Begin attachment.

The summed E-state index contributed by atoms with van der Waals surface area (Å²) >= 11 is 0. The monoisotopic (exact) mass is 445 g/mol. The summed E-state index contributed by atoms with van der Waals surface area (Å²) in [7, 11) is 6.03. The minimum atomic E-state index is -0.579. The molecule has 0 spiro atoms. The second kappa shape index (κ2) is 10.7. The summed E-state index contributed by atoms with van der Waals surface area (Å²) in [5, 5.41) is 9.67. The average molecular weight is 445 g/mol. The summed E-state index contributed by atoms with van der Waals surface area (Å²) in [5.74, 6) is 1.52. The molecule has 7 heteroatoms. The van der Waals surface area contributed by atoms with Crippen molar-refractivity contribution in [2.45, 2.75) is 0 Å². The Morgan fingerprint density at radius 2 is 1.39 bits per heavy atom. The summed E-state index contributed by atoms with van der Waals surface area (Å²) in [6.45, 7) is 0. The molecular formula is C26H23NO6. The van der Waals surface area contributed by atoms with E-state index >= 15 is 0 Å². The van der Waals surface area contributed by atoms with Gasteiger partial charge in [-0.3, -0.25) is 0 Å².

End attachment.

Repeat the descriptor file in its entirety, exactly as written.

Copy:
The summed E-state index contributed by atoms with van der Waals surface area (Å²) >= 11 is 0. The monoisotopic (exact) mass is 445 g/mol. The summed E-state index contributed by atoms with van der Waals surface area (Å²) in [7, 11) is 6.03. The minimum atomic E-state index is -0.579. The molecule has 0 spiro atoms. The second kappa shape index (κ2) is 10.7. The summed E-state index contributed by atoms with van der Waals surface area (Å²) in [5, 5.41) is 9.67. The average molecular weight is 445 g/mol. The summed E-state index contributed by atoms with van der Waals surface area (Å²) in [5.74, 6) is 1.52. The molecule has 7 heteroatoms. The van der Waals surface area contributed by atoms with Crippen molar-refractivity contribution in [2.45, 2.75) is 0 Å². The Morgan fingerprint density at radius 2 is 1.39 bits per heavy atom. The summed E-state index contributed by atoms with van der Waals surface area (Å²) in [6.45, 7) is 0. The molecular formula is C26H23NO6. The van der Waals surface area contributed by atoms with E-state index >= 15 is 0 Å². The van der Waals surface area contributed by atoms with Gasteiger partial charge in [-0.3, -0.25) is 0 Å².